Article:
Tips and tricks for designing children's rooms

 With over 25 years’ experience designing beds for little ones, we’ve learned a few tips and tricks along the way when it comes to designing children’s rooms.

Re-designing your child’s room can feel like a daunting task when first starting out; will they still like the colour scheme in a year’s time? What happens if they hate mermaids next week? How do we decide what bed to choose?

One of the key things that we would advise, is to break the task down in to manageable chunks.

So, we thought we’d produce a handy tick list for those of you who may need a little helping hand when it comes to designing your kids’ room …

How much should it cost?

Have an idea of your total budget, and break it down into three sections:

Furniture (arguably the most important part; this includes the bed and any bedroom furniture that they may need),

Decoration (paint. wallpaper, stickers, flooring, etc)

Accessories (the finishing touches).

Allocate the budget spread as you see fit, though it is worth bearing in mind that you will probably pay a little bit more for higher quality solid hardwood beds than cheaper pine ones, for the simple reason that they will last a lot longer and are far more durable.

What does their room need to be?

Sounds like a silly question, and the most obvious answer here, is ‘why a bedroom, of course!’ However, nowadays kids rooms are designed for a variety of uses, including chill out zones (perhaps a nifty daybed could be in order), sleepovers (pull out space saving trundles are fabulous sleepover saviours), and study (all of that revising needs to happen somewhere, so it may as well be on a handy desk made just for children).

Answering this question will prepare you for the all important one …

 What style of bed do they need?

Broadly speaking, there are a variety of children’s bed styles out there, including: single beds, double beds, storage beds (ones with clever pull out trundles and drawers), midsleeper/cabin beds (those with clever furniture that slots underneath the raised bed), high sleeper/loft beds (like a top bunk bed but with furniture underneath instead of a lower bunk) and bunk beds.

The main thing to check once you’ve selected the preferred bed type, is that they’re created using high quality materials, and adhere to safety standards. – Just call up the retailer and ask the question.

For traditionally designed bedrooms, high quality single beds and double beds are a good choice. Never to go out of fashion, they’re also great for using in the guest room once the little one’s finished with it!

Fargo carved single bed with heart detail

Many children’s single and double beds have the ability to roll a trundle drawer or bed underneath (just check the dimensions before ordering as they can vary).


Mid sleeper/Cabin beds are clever mid height beds. They can either come with integrated furniture underneath, or furniture that can be moved about and configured in a number of ways to suit the space. These beds are perfect for compact spaces and attic conversions, and are a great compromise if you don’t have the ceiling height for a high sleeper.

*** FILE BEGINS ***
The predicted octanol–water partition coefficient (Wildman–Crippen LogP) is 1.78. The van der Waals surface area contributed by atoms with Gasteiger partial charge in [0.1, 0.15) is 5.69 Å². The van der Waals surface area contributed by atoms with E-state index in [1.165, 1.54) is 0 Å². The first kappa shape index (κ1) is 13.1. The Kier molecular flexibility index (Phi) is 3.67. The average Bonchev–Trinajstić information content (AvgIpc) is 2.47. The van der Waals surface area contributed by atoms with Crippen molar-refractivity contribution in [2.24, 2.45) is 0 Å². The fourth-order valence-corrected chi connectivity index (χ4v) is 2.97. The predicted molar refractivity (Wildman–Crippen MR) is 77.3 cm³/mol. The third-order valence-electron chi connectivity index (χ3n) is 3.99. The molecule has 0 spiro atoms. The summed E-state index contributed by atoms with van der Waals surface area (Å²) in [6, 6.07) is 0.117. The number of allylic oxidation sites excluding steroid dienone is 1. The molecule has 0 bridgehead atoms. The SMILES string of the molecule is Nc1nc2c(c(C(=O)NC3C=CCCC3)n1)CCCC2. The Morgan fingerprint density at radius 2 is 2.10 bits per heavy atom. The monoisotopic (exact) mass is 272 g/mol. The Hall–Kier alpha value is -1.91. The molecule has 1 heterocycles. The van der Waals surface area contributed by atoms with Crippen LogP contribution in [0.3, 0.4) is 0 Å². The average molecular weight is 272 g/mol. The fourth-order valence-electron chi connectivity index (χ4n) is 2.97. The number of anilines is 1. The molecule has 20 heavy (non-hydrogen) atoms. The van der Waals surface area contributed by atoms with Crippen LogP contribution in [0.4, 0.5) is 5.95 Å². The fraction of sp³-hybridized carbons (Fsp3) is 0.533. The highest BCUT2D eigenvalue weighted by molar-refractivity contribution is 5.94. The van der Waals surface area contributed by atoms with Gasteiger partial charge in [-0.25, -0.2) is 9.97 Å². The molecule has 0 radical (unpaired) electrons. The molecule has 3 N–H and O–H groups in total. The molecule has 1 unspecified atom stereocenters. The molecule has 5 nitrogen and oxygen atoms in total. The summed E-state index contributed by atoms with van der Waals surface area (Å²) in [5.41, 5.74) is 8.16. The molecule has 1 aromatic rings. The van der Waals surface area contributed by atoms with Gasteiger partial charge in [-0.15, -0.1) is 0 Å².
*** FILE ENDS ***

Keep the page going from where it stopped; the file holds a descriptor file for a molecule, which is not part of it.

Cubix mid sleeper bed

High sleeper/loft beds are the ultimate in multifunctional beds. Kids love them as they get to sleep in the stars, and parents love them because all the rest of their stuff can fit underneath, leaving the rest of the room free. A great option for a small room, or indeed a large one, our high sleeper bed options range from sleepover, to lounging, to study and storage, and the best part is that none of the furniture below is fixed, and so can be moved into other locations wherever needed.

Fargo high sleeper with full length desk

Bunk beds are the ultimate solution for sharing siblings. - Top tip: Check that they split down into two single beds as well (all of ours do), as they make perfect guest room beds too! 

grey and white bunk bed

What type of flooring is best?

Many parents opt for carpets in children’s rooms due to the cosiness and softness. Carpets are a great option as they also provide sound insulation for bedrooms that are upstairs.

If you are selecting a mid sleeper with clever roll around furniture that sits on castors, then hardwoods could be a good option if you plan on changing up the layout from time to time, simply because the furniture will be easier to move.


 What themes are good for kid’s rooms?


We always suggest to start off with being inspired by the little one’s personality, and work from there, however, it’s always a good plan of attack to break up the theme with other elements, as otherwise you may find that they grow out of the whole room very quickly.

Here’s how:

Once the theme is chosen, work out the colour palette, and from there, select a few key items such as rugs, curtains, and cushions that can be solid colour and pull the room together. This also means that they can be used again when the theme inevitably changes in a few years’ time.


 What colours are good for children’s rooms?


Colour is such a subjective thing, and in our view, there is no good or bad colour for kids’ rooms. If, however, your little one is prone to changing their mind fairly frequently, then it may be a good idea to go for neutral walls (try Elephant’s breath by Farrow & Ball, or for a 2019 trend hit, Spiced Honey by Dulux), and add hits of colour through wall art, lights and bunting.

 For more colour inspiration in children's rooms, have a read of our blog all about Colour in kid's rooms.

Last, but certainly not least; get your child involved! let them help by creating a mood board or vision board of all their favourite things. If they are a part of the planning for their room, they’re more likely to enjoy the room once it’s finished, look after and hopefully clean it too (we can but dream!)

For more expert tips on styling and planning your children’s room updates, contact us on 01985 300588.


Happy styling!